Am I A Fruitful Or A Fruitless Christian?
  By Lois J. Stucky

    A question Christians do well to ask themselves from time to time is, "Am I a fruitful or a fruitless Christian?" We are not to be discouraged if God has not gifted us as He has some who minister to multitudes and who see much apparent fruit for their labors. But God has graciously placed each one of us where He would have us be fruit-bearing Christians to His glory and honor. Am I bearing fruit in the little domain where God has placed me?

    In a powerful prayer, the Apostle Paul, amid other entreaties, asked the Lord that the church in Philippi might be "filled with the fruits of righteousness, which are by Jesus Christ, unto the glory and praise of God" (Phil. 1:11). Bearing fruit begins with living lives that manifest godly, holy, righteous living. For one thing, that life exhibits the blessed fruit of the Holy Spirit as listed in Galatians 5:22-23. Such a life is possible not by anything we can do of ourselves, but it is through Jesus Christ, "who gave Himself for us that He might redeem us from all iniquity, and purify unto Himself a peculiar people, zealous of good works," and "Öby the washing of regeneration, and renewing of the Holy Ghost; which [God] shed on us abundantly through Jesus Christ our Saviour" (Titus 2:14; 3:5-6). To bring more glory and praise to God, we who have believed and received this blessed salvation feel compelled to ever press on to the measure of fullness for which the apostle prayed. Is it not the heart of a Christianís purpose in life to bear fruit which would bring glory and praise to God?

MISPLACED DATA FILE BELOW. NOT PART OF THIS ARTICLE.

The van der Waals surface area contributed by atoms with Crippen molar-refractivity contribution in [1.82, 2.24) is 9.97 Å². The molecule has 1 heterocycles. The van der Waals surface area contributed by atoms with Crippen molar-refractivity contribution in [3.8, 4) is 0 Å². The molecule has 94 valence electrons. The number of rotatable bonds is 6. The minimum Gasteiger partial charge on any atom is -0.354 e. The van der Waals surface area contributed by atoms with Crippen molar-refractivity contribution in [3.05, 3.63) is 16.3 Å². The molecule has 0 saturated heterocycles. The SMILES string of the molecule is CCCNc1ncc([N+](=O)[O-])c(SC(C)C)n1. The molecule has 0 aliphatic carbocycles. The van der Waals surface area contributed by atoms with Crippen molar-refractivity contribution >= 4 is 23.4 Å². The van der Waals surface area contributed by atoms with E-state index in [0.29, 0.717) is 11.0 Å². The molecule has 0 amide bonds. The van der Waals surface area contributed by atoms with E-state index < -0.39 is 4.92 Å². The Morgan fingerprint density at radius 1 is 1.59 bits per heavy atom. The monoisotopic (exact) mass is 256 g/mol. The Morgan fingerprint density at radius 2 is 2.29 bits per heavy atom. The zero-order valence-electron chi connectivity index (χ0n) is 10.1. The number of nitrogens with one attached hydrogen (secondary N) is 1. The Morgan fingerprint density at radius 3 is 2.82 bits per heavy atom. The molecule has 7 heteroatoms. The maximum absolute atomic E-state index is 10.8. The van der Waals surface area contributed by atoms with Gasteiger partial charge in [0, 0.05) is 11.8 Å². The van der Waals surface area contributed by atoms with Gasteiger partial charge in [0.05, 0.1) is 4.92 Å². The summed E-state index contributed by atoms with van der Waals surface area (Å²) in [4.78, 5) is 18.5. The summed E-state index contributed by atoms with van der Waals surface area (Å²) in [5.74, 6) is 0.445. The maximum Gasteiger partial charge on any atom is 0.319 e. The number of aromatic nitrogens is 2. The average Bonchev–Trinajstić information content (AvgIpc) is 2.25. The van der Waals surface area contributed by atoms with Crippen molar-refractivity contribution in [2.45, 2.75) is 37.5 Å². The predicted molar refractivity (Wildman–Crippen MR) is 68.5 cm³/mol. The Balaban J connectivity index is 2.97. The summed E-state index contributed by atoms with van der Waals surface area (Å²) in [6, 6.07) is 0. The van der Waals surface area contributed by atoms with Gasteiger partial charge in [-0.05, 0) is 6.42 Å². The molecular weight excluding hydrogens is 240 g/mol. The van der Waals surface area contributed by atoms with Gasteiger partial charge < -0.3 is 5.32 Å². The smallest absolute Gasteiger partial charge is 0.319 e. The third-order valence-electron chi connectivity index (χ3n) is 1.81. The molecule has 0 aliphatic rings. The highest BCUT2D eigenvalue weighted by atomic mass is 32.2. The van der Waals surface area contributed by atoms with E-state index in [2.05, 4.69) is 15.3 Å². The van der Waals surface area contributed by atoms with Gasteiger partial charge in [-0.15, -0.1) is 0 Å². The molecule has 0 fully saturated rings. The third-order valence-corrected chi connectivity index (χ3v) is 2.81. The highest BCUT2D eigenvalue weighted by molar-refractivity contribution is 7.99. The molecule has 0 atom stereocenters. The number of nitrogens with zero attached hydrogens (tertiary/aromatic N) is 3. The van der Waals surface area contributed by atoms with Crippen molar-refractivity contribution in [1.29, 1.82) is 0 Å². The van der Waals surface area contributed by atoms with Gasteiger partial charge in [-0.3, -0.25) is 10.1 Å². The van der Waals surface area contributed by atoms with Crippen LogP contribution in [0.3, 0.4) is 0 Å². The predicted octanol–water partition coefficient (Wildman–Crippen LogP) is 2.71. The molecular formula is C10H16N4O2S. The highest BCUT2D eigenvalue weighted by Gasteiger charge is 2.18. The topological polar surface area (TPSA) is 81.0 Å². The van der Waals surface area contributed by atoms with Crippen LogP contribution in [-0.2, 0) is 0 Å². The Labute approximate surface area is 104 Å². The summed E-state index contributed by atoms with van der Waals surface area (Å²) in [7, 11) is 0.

Fruit-bearing is not only to be evident in the inner life, but is also seen in our service and our witness to others. Shortly before the cross, the Lord Jesus told His disciples, "He that abideth in Me, and I in him, the same bringeth forth much fruit; for without Me you can do nothing" (John 15:5). Do nothing! These are dismaying words to "doers" who might be busy in the Lordís work but are doing it from fleshly motivations and not by the Spirit. Take care to labor not in vain (1 Cor. 15:58).

    Helpful is the teaching passed on by Peter Joshua in his article on page 3, that man is only the instrument. The blessed Holy Spirit who comes upon those who earnestly seek Him, is the power and the life. Oswald J. Smith, in his article on pages 7 and 8, further expounds the truth that it is, "Not by might, nor by power, but by My Spirit, saith the Lord of hosts" (Zech. 4:6). What a promise to lay hold of for our personal fruit-bearing!

    Revival is an outpouring of the Holy Spirit in a larger sphere than the personal, although it begins with the personal. When we read of the great things God has done in times of revival, we must ask the question along with Peter Joshua: "Donít you think a revival like that [which came to Wales] is worth praying for and worth the effort and worth the price?"

    As we send forth this issue of Herald of His Coming, we do so with prayer for ourselves as a staff as well as for all readers, that we will ponder well the articles in this issue. Andrew Murrayís article, for example, "Begin At My Sanctuary" should impress us with how solemn is our responsibility before God to live a righteous life! Otherwise, not only can we be stumbling blocks to others, and a reproach upon His name, but we fail to be available as instruments He wants to use. What of the souls we might have been used to carry the blessed message of salvation to before it is eternally too late for them?

    Revival must begin with us, fellow Christians! Let us pray one for the other and for the church at large, that we might become the "glorious church, not having spot, or wrinkle, or any such thing; but that it should be holy and without blemish" (Eph. 5:27), Spirit-filled and bearing fruit to the glory and praise of God.